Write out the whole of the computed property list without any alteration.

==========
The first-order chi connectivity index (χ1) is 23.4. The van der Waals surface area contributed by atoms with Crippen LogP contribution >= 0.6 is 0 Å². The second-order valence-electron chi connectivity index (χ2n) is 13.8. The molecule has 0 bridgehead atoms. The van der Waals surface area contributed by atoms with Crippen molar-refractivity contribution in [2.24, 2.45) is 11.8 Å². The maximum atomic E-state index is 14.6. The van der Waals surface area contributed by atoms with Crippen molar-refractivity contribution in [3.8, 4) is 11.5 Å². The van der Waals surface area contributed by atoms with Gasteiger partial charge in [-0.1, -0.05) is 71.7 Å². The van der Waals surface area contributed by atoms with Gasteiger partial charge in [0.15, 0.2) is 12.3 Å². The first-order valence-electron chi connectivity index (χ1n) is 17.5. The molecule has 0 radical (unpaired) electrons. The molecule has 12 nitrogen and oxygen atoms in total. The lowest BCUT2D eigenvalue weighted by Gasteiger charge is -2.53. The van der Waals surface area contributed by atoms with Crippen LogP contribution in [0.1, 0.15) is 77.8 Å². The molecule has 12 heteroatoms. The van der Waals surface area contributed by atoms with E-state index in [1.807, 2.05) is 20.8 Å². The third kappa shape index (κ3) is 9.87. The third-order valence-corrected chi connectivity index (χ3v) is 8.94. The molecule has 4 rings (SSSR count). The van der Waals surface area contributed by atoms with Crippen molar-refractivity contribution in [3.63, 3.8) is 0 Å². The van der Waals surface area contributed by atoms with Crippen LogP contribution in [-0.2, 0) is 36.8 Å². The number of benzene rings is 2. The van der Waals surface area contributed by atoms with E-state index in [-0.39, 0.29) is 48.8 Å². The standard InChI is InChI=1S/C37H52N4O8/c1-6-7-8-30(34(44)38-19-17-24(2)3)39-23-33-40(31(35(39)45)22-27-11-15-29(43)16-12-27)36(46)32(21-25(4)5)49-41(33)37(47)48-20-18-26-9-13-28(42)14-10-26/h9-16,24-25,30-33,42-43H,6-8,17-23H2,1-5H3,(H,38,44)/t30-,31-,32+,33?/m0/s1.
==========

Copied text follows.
The first-order chi connectivity index (χ1) is 23.4. The van der Waals surface area contributed by atoms with Crippen LogP contribution >= 0.6 is 0 Å². The second-order valence-electron chi connectivity index (χ2n) is 13.8. The molecule has 0 bridgehead atoms. The van der Waals surface area contributed by atoms with Crippen molar-refractivity contribution in [2.24, 2.45) is 11.8 Å². The maximum atomic E-state index is 14.6. The van der Waals surface area contributed by atoms with Crippen molar-refractivity contribution in [3.8, 4) is 11.5 Å². The van der Waals surface area contributed by atoms with Gasteiger partial charge in [-0.1, -0.05) is 71.7 Å². The van der Waals surface area contributed by atoms with Gasteiger partial charge in [0.15, 0.2) is 12.3 Å². The first-order valence-electron chi connectivity index (χ1n) is 17.5. The molecule has 0 radical (unpaired) electrons. The molecule has 12 nitrogen and oxygen atoms in total. The lowest BCUT2D eigenvalue weighted by Gasteiger charge is -2.53. The van der Waals surface area contributed by atoms with Crippen LogP contribution in [0.1, 0.15) is 77.8 Å². The molecule has 12 heteroatoms. The van der Waals surface area contributed by atoms with E-state index in [1.807, 2.05) is 20.8 Å². The third kappa shape index (κ3) is 9.87. The third-order valence-corrected chi connectivity index (χ3v) is 8.94. The molecule has 4 rings (SSSR count). The van der Waals surface area contributed by atoms with Crippen molar-refractivity contribution in [3.63, 3.8) is 0 Å². The van der Waals surface area contributed by atoms with Crippen LogP contribution in [-0.2, 0) is 36.8 Å². The number of benzene rings is 2. The van der Waals surface area contributed by atoms with E-state index in [-0.39, 0.29) is 48.8 Å². The standard InChI is InChI=1S/C37H52N4O8/c1-6-7-8-30(34(44)38-19-17-24(2)3)39-23-33-40(31(35(39)45)22-27-11-15-29(43)16-12-27)36(46)32(21-25(4)5)49-41(33)37(47)48-20-18-26-9-13-28(42)14-10-26/h9-16,24-25,30-33,42-43H,6-8,17-23H2,1-5H3,(H,38,44)/t30-,31-,32+,33?/m0/s1.